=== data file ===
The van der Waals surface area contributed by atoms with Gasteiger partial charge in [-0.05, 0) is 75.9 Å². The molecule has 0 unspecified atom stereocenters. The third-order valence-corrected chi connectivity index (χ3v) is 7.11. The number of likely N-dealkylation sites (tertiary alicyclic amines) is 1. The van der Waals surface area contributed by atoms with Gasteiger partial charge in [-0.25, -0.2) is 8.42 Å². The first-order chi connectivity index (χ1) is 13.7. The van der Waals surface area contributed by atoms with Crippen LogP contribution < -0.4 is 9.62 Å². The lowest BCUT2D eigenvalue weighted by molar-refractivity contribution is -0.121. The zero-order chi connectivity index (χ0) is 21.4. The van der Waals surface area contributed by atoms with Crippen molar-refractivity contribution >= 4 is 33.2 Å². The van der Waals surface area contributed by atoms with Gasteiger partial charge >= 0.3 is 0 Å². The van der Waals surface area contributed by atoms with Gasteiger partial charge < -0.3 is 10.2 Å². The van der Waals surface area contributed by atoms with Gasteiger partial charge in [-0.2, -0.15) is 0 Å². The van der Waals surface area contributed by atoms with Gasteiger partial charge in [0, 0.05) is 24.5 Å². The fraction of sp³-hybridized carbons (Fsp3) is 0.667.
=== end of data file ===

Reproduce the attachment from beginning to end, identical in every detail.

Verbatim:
The van der Waals surface area contributed by atoms with Gasteiger partial charge in [-0.05, 0) is 75.9 Å². The molecule has 0 unspecified atom stereocenters. The third-order valence-corrected chi connectivity index (χ3v) is 7.11. The number of likely N-dealkylation sites (tertiary alicyclic amines) is 1. The van der Waals surface area contributed by atoms with Gasteiger partial charge in [-0.25, -0.2) is 8.42 Å². The first-order chi connectivity index (χ1) is 13.7. The van der Waals surface area contributed by atoms with Crippen LogP contribution < -0.4 is 9.62 Å². The lowest BCUT2D eigenvalue weighted by molar-refractivity contribution is -0.121. The zero-order chi connectivity index (χ0) is 21.4. The van der Waals surface area contributed by atoms with Crippen molar-refractivity contribution >= 4 is 33.2 Å². The van der Waals surface area contributed by atoms with Gasteiger partial charge >= 0.3 is 0 Å². The van der Waals surface area contributed by atoms with Gasteiger partial charge < -0.3 is 10.2 Å². The van der Waals surface area contributed by atoms with Gasteiger partial charge in [-0.2, -0.15) is 0 Å². The van der Waals surface area contributed by atoms with Gasteiger partial charge in [0, 0.05) is 24.5 Å². The fraction of sp³-hybridized carbons (Fsp3) is 0.667.